http://www.plansnow.com/boxjoint.html

author
broken board (author)jcjrsmith2012-03-12

G'Day Mate

wow small world.
now no one needs my instructable.lol

Imust have a very old set of ther books.

cheers

author
Verga (author)2012-02-22

This looks very similar to one I saw in "Shopnotes" several years ago, is that where you got the plan?

author
broken board (author)2012-02-22



G'Day mate

Sorry no video.
How does it work?
Firstly you need to attach the back of the fence to your miter.

make a test piece the width you want your fingers to be, either cut by hand or any way you like as long as the width of the timber is the same as your job. once you have your finger cut to width this we are gunna call your test finger.

to make a box joint with perfect fingers you will need to make the blade the same mm above the material rest as the thickness of your timber. YES!!!!!

take your TEST finger and place on the jig. move it to the left until its over your adjustable L brackets. now move the KNOBS in and out until one is touching the LHS of the FINGER and the other is touching the RHS of the finger.

YOU now have adjusted the thickness of the fingers.

Tighten the two knobs at the rear of the Jig. Nice and tight please. Very important.

Take your test piece away n toss it anywhere you like.

Find the piece your want to cut fingers in and sit it on the fixed material rest.
Slide it gently along until the left hand side touches the RHS of the L bracket closest to the saw blade.

Cut away with your datto blade.

Once you have cut the first finger lift the piece up and place the finger over the two L brackets ( as if you were sitting on a horse) sorry first thing that came to mind and yes I love riding.

Once you have finished and are ready to cut the opposite end flip the job over ( top goes to the blade and the finger you just cut are now in the air, repeat above and your are well on your way.

To make fingers that match the slots you just made. Use the one you just make as a guide flip it around so the waist, (the cut out part) is over the L brackets. Slide the nest piece of wood hard against the side of the already cut piece as if the boards were joined.

And keep cutting

I would advise using some scrap wood first to make a heap of test pieces b4 you use the good wood

You don’t want to make mistakes on good wood.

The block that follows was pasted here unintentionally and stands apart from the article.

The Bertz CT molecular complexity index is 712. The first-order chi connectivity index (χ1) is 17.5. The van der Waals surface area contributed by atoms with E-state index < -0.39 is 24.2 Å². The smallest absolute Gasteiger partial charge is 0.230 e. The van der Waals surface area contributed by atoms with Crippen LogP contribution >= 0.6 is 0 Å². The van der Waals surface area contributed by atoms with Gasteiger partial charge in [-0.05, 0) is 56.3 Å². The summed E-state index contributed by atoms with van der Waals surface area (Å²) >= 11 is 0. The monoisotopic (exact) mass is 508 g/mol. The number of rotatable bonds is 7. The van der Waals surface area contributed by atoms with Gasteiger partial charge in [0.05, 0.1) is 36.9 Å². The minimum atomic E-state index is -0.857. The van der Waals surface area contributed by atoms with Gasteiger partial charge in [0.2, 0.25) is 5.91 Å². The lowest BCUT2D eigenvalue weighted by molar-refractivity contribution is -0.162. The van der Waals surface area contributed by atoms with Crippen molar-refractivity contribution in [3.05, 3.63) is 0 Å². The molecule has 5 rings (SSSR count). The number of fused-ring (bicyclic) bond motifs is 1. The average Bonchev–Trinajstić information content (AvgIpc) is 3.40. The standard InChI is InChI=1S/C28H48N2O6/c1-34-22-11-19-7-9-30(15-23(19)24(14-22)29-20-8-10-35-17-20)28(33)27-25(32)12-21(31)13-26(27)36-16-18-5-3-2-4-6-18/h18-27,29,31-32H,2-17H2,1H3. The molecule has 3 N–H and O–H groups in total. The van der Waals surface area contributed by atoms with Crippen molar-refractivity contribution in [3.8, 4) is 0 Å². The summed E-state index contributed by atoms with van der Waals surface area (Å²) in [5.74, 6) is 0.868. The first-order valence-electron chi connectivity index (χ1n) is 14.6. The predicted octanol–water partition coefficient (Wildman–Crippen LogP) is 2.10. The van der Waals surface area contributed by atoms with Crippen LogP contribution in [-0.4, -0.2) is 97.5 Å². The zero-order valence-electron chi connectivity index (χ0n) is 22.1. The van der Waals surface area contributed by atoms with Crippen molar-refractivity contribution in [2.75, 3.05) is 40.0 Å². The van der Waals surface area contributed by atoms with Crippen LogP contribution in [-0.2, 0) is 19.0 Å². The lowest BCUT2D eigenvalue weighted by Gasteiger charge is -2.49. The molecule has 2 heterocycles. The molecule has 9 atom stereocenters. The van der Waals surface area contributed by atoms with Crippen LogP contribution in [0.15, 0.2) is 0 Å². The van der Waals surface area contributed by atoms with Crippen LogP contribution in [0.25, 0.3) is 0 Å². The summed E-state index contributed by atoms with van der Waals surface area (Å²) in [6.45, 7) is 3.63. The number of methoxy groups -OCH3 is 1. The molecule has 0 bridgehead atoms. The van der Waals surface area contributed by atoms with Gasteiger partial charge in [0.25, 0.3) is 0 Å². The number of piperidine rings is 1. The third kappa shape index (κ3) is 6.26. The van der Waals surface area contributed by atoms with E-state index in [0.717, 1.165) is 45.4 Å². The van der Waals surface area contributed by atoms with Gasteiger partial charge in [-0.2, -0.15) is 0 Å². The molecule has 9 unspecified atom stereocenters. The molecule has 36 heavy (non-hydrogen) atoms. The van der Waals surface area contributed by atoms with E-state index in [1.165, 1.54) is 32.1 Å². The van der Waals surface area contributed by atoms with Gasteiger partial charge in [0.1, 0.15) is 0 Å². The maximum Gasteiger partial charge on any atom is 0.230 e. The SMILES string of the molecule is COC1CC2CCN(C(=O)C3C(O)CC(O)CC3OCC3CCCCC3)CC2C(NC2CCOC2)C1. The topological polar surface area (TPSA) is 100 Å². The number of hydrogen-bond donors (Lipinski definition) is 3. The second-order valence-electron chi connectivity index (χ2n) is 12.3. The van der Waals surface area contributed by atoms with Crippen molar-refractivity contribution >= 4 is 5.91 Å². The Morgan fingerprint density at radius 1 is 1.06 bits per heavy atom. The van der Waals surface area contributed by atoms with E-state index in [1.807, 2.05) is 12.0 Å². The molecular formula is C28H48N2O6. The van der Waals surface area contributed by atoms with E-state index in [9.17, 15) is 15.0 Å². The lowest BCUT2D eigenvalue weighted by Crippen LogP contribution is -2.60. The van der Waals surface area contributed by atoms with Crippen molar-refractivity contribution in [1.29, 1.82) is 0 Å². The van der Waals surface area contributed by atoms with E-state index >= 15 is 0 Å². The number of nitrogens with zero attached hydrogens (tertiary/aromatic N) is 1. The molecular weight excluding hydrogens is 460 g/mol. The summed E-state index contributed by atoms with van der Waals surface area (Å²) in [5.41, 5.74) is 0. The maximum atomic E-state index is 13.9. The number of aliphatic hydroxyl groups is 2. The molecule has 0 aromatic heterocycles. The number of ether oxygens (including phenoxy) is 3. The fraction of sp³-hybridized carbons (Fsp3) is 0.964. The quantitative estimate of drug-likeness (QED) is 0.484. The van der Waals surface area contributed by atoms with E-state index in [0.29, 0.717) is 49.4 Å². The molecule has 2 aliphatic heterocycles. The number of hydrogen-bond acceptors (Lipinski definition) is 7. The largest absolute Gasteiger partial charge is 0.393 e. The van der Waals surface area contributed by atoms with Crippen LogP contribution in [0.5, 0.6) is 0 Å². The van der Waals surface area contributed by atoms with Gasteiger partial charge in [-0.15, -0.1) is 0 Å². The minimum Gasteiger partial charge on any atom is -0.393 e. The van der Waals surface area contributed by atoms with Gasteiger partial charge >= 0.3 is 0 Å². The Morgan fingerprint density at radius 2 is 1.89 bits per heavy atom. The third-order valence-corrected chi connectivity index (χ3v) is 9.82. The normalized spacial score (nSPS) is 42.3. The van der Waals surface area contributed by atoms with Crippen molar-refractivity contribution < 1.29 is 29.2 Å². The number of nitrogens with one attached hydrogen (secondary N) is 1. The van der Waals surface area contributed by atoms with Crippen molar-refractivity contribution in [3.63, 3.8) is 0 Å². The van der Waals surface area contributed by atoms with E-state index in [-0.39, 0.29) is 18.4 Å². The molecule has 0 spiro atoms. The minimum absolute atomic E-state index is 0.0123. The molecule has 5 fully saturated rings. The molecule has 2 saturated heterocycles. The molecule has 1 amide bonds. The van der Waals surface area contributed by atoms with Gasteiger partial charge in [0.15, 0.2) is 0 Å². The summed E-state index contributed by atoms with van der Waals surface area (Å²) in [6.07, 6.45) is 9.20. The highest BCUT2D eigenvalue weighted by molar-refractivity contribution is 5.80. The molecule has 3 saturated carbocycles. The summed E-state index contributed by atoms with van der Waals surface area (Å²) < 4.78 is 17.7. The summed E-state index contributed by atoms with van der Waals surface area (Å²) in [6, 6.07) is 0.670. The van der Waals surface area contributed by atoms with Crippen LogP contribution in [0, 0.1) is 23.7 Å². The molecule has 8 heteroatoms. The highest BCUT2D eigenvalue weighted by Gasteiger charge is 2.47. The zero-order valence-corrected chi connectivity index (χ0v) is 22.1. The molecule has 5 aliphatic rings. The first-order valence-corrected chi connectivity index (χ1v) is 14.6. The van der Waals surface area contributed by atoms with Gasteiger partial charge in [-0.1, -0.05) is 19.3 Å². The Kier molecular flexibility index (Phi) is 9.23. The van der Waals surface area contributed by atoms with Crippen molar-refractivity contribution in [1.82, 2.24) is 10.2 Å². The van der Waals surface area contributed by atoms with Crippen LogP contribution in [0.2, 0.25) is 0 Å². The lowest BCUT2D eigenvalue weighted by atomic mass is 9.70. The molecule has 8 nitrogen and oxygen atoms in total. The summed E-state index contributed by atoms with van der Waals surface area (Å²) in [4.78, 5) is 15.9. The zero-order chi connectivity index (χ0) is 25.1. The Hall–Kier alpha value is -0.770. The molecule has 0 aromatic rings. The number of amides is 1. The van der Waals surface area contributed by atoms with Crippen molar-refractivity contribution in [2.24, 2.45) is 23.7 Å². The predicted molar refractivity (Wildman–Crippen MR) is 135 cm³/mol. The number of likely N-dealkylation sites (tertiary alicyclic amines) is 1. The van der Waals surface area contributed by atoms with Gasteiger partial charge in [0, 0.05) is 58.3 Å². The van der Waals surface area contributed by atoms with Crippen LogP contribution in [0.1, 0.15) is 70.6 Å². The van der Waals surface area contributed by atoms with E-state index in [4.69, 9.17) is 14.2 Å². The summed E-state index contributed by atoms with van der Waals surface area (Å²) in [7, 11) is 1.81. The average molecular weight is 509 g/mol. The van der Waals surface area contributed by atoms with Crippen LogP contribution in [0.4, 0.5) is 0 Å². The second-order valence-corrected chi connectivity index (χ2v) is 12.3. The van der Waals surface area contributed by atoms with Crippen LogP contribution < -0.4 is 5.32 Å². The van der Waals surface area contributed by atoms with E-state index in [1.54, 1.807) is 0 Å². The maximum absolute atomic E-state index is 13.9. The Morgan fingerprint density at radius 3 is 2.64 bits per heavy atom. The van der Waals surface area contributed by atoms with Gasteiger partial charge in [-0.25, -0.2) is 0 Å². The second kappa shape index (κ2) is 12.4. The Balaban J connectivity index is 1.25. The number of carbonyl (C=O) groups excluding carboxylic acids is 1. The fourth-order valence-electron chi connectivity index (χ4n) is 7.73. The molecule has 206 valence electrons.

Good luck and have fun.

I think I might add this to the instructable

good luck and have fun

i hope this helps

author
vincent7520 (author)2012-02-22

I read your inst and looked closely at your pics.
Obviously this is a pretty good job. No question about it.
But as a newcomer to wood projects I find it difficult to figure out how this works.
I know, I know : my bad !… I really apologize for this comment.
But maybe a video would help ?…

Thank you all the same.

author
rimar2000 (author)2012-02-20

What a well done and neat work!

author
broken board (author)2012-02-19

G'Day Fred

Having set jigs, does that mean you end up with fraction fingers and not a full finger on one ends??

I measure the width of the timber and divide it by the number of fingers I’m after and set the Jig to that number, give or take a few tiny fractions.
If you were making the same thing over and over then I’m sure I would not use this I would make a simpler system. But nothing I ever make is from the same material in any way shape or form from the last project.


Being my first instructable how would u rate it?
Information ok
Lacking info
Hard to follow
Easy to follow
Just a point of reference for my next one

Cheers Fred

author
pfred2 (author)2012-02-19

I've seen these before and I never understood what the point of them was if you made your jig accurately to begin with. The beauty of cutting box joints is once the jig is right it just works. Well, aside from depth of cut adjustments. But laterally it should just work.

author
broken board (author)pfred22012-02-19

G'Day fred

I understand where you are coming from, I've allready use the two single non adjustable Jigs I have.
having said that, she has saved me making two others already, I dare say after using it yet again will properly toss the two single jigs down the back of the work shop somewhere.

happy playing

author
pfred2 (author)broken board2012-02-19

I used to have a whole bunch of different jigs for making different sized joints. I've finally settled on two sizes now. Skinny ones, and fat ones. The skinny ones are 1/4 of an inch, the fat ones a half of an inch. I use skinny ones for thinner wood, and fatter ones for thicker wood.

In practice it has worked out rather well for me.